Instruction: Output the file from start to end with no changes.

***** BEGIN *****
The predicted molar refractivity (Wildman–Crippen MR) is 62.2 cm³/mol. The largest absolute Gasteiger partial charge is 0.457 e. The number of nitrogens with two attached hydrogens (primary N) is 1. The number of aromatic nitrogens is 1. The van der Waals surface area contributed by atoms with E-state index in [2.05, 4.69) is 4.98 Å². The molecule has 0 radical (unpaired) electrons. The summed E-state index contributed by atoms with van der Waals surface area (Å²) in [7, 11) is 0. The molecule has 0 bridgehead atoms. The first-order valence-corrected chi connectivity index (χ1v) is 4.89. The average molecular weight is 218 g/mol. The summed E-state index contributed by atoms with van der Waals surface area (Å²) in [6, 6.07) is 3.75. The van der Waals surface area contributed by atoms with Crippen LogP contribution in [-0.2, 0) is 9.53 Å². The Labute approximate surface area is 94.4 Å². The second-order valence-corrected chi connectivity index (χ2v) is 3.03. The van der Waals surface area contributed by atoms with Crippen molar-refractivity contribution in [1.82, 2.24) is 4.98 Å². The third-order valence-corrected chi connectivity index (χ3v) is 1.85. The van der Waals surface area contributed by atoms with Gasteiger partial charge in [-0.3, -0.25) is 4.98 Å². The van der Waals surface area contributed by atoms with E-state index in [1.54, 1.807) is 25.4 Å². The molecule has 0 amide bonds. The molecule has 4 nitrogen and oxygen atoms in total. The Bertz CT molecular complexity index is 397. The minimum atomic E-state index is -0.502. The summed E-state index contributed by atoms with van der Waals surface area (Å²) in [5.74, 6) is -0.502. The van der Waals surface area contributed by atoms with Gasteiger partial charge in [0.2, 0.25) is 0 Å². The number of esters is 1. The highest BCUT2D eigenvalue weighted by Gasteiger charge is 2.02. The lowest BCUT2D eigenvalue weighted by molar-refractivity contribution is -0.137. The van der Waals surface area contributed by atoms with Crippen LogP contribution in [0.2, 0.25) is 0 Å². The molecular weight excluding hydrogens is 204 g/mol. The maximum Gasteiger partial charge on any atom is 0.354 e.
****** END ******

The predicted molar refractivity (Wildman–Crippen MR) is 62.2 cm³/mol. The largest absolute Gasteiger partial charge is 0.457 e. The number of nitrogens with two attached hydrogens (primary N) is 1. The number of aromatic nitrogens is 1. The van der Waals surface area contributed by atoms with E-state index in [2.05, 4.69) is 4.98 Å². The molecule has 0 radical (unpaired) electrons. The summed E-state index contributed by atoms with van der Waals surface area (Å²) in [7, 11) is 0. The molecule has 0 bridgehead atoms. The first-order valence-corrected chi connectivity index (χ1v) is 4.89. The average molecular weight is 218 g/mol. The summed E-state index contributed by atoms with van der Waals surface area (Å²) in [6, 6.07) is 3.75. The van der Waals surface area contributed by atoms with Crippen LogP contribution in [-0.2, 0) is 9.53 Å². The Labute approximate surface area is 94.4 Å². The second-order valence-corrected chi connectivity index (χ2v) is 3.03. The van der Waals surface area contributed by atoms with Crippen molar-refractivity contribution in [1.82, 2.24) is 4.98 Å². The third-order valence-corrected chi connectivity index (χ3v) is 1.85. The van der Waals surface area contributed by atoms with Gasteiger partial charge in [-0.3, -0.25) is 4.98 Å². The van der Waals surface area contributed by atoms with E-state index in [1.54, 1.807) is 25.4 Å². The molecule has 0 amide bonds. The molecule has 4 nitrogen and oxygen atoms in total. The Bertz CT molecular complexity index is 397. The minimum atomic E-state index is -0.502. The summed E-state index contributed by atoms with van der Waals surface area (Å²) in [5.74, 6) is -0.502. The van der Waals surface area contributed by atoms with Gasteiger partial charge in [0.2, 0.25) is 0 Å². The number of esters is 1. The highest BCUT2D eigenvalue weighted by Gasteiger charge is 2.02. The lowest BCUT2D eigenvalue weighted by molar-refractivity contribution is -0.137. The van der Waals surface area contributed by atoms with Crippen LogP contribution in [0.2, 0.25) is 0 Å². The molecular weight excluding hydrogens is 204 g/mol. The maximum Gasteiger partial charge on any atom is 0.354 e.